JN:Good question. The curatorial projects hosted at the Barn were never loyal to any medium – it was really contingent on what the domestic space of a barn provided. With that said, it was definitely prone to more intimate events such as: readings, small scale film screenings and and exhibitions, as well as workshops. The space was very contingent on what my collaborator Lola Kramer and I, were able to show, which I thought was especially interesting, and a commentary on, how one can work with a particular space at hand and with resources that are readily available to you.
HJ: We’re looking forward to having you in Stavanger in early October as one of our 2017 residents in Art Writing. Do you have any specific goals or research focuses that you’re hoping to explore while you’re here?
JN: I am looking forward to meeting as many artists, designers, writers, and theorists in Stavanger as possible! Although the residency is quick, I am very excited to jump into some questions just in terms of how people live and work in the city, what the main industry is, and how the city is architecturally made up. I am also really interested in taking some time to develop a plan and strategy for a future project space I am in the midst of developing with a friend, collaborator, and part of Anne-Marie.
HJ: Apart from the CAS Residency, do you have any current research or upcoming projects that you can tell us about?
JN: Currently, I am writing a longer essay on and loosely about Tolstoy College as well as collectivity both in and outside of institutions. I am taking things one day at a time, trying to develop a consistent journaling practice and giving myself space to reflect on life and the insanity of living in the US during this particular political milieu. I am also currently writing this while on an epic road trip across the Midwest and down to Oklahoma. Along the way, I am meeting with new people, seeing old friends, and interviewing for jobs, which has given me some time to further reflect on current research interests and next big moves. With that said, I’m thinking about proposals and curriculum as a sort of medium and plan for future thinking and as materials for research and understanding a work in process. I hope to have more of this research done in order to present on this while in residence at Stavanger.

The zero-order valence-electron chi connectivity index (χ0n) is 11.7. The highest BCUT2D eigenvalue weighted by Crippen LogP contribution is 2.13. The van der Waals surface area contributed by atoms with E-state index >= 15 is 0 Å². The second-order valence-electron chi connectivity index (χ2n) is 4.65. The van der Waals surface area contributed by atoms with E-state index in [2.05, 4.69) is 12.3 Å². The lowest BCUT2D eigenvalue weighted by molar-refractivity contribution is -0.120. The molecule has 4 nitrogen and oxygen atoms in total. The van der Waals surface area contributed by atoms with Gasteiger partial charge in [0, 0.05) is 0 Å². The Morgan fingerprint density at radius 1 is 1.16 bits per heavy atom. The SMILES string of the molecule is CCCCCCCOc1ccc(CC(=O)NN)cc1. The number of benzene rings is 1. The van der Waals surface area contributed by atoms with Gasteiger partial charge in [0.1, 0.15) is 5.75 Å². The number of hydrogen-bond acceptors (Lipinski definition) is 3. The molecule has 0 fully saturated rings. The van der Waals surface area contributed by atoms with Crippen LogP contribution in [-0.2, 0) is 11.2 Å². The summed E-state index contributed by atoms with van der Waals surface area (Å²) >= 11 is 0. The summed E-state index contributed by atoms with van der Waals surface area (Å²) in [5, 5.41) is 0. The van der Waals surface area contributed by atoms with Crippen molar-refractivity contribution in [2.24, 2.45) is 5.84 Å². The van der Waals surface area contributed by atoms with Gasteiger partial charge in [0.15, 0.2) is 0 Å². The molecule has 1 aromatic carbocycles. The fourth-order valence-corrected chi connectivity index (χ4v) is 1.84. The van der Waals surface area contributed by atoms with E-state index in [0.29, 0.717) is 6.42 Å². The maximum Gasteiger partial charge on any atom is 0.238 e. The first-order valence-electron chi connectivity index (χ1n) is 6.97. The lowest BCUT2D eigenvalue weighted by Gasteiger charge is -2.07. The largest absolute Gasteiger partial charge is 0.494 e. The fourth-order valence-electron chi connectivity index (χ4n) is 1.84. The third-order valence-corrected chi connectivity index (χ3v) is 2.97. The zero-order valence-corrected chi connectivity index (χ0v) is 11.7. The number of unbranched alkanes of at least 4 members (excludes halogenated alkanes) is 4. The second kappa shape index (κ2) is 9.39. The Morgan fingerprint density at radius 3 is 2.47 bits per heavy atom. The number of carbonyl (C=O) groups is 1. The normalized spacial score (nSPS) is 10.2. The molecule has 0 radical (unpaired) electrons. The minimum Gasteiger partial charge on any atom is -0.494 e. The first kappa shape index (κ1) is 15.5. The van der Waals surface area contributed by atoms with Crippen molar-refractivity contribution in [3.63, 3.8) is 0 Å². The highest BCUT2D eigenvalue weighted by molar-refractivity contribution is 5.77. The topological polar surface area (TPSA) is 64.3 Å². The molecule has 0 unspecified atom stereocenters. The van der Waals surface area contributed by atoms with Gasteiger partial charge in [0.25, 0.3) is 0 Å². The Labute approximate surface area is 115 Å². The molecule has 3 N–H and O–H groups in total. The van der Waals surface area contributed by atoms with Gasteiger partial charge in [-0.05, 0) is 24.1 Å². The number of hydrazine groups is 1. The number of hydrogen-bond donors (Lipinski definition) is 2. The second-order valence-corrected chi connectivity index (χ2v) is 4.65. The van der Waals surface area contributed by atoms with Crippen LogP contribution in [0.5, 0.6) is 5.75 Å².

Julie Niemi (b.1988, Tulsa, Oklahoma) is an independent curator, publisher, and project manager currently based in New York. She received an M.A. from the Center for Curatorial Studies, Bard College, where she was commissioning editor of aCCeSsions and researched Tolstoy College, an anarchist educational community active at the University at Buffalo in the 1970s and ‘80s. From 2013–2015, she was co-founder and editor of VIA Publication. Her writing has appeared in Frieze, Temporary Art Review, and Art21 Magazine. Her recent exhibitions and publications include: Studies from the Bottom Up, K8 Hardy: Undergirding Heroine Ensemble, and All Things Scene.
Previously, Julie has held positions at and provided editorial support for: Henie Onstad Kunstsenter, Oslo, Norway; Museum of Contemporary Art, Los Angeles; RAM Publications, Los Angeles; Project Projects, New York; Inventory Press, New York; and East of Borneo, Los Angeles. She has given talks at UCLA, Independent Curators International, and Threewalls. She is part of the curatorial collective Anne-Marie and co-ran The Barn.